It is commonly being said today, “Religious people are complaining that it’s discrimination to take away their right to discriminate against LGBT people.” If something just doesn’t seem right about this statement, your’re right.
The First Amendment
The First Amendment of the United States Constitution reads:
Congress shall make no law respecting an establishment of religion, or prohibiting the free exercise thereof; or abridging the freedom of speech, or of the press; or the right of the people peaceably to assemble, and to petition the government for a redress of grievances.
So religious people have the right to free exercise and speech regarding their religion. This does not mean their rights can override other U.S. laws. For example, if your religion tells you to kill all the infidels, you are not going to get by this murder because of the First Amendment. The focus here is primarily in regard to government infringement of rights, not so much the private sector.
Civil Rights Law
Another important piece of law in regard to discrimination is the Civil Rights Act of 1964. Its Title II and VII bar public accommodation and employment discrimination based on race, color, religion, sex or national origin. Sometimes there are religious exemptions from this law – sometimes not.
State and Local Discrimination Law
States and local governments are increasingly adding their own discrimination laws or expounding upon their existing laws to include both sexual orientation and gender identity. Many states and municipalities have civil rights commissions to receive complaints, investigate, fine, require sensitivity training, and file criminal lawsuits.
What is discrimination? In the broadest sense of the term it is to distinguish between to things. Every time you have a choice, you are discriminating. If you choose chocolate instead of vanilla, you’ve discriminated for chocolate and against vanilla. The problem is when people discriminate for invalid reasons and it harms others. But what is a valid discrimination to one person is invalid to another. This is why the government has enacted laws to help regulate these differences of opinion. But another problem occurs when the government includes different groups of people into discrimination law because conflicts arise.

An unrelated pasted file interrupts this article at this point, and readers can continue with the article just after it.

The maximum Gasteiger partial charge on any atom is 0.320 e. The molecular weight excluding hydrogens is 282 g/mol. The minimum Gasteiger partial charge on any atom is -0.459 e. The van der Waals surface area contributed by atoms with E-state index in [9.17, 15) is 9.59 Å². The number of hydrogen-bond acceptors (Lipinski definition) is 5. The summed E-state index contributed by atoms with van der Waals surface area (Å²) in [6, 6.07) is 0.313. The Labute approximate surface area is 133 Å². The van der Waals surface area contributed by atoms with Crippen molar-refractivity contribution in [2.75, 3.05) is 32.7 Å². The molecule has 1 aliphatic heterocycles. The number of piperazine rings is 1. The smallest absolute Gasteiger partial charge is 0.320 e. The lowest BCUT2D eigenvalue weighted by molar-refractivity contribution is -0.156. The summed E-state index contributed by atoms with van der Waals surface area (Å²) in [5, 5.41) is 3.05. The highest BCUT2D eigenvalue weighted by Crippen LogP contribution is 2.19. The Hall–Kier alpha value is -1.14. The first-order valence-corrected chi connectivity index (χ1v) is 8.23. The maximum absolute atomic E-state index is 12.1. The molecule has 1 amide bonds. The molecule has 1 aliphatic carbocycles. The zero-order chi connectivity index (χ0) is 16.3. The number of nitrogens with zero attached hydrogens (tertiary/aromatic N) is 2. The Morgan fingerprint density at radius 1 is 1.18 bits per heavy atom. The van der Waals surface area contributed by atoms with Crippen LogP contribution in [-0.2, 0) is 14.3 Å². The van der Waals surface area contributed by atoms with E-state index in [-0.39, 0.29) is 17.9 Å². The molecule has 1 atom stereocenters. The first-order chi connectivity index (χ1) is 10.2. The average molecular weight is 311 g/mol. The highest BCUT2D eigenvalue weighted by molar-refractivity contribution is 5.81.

For example, consider an African-American civil rights organization that needs to hire a new director. Latino and Asian applicants apply but are not considered because the organization deems it important to hire an African-American person. Is this discrimination? Yes. Is it invalid discrimination? It depends who you ask. Most Latino and Asian people, if putting themselves in the shoes of the African-American organization, see the point of hiring an African-American director. But some will not see anyone elses view but their own and see it as unjust discrimination. What if the organization hires a contractor for landscaping services and only considers African-American companies? Is this unjust discrimination? It depends on who you ask. Some will say because African-American companies loose business to bigoted decision makers that they deserve some type of affirmative action to help level the playing field. Others will claim this is technically unjust discrimination and is wrong. So even within the same class, in this case race, conflicts arise. Discrimination law cannot eliminate the charge of unjust discrimination but hopefully it can minimize it.
The same conflicts are arising with LGBT rights which are now being included with race, color, religion, sex, and national origin in many states/municipalities. Many on both sides can understand the others perspective and not wish to force others to do what they find objectionable. In Kentucky a Christian owned print shop refused to print T-shirts for a gay pride event and was penalized for violating a local civil rights ordinance. A local lesbian printer publicly supported the Christian printers decision because she realizes that if someone wants her to print an anti-gay T-shirt, she doesn’t want to be penalized. For those who cannot or will not understand others perspective, the courts will decide for them. But rest assured, where inevitable conflict exist in discrimination law, one side will feel justice has been served and and the other will feel unjustly discriminated against.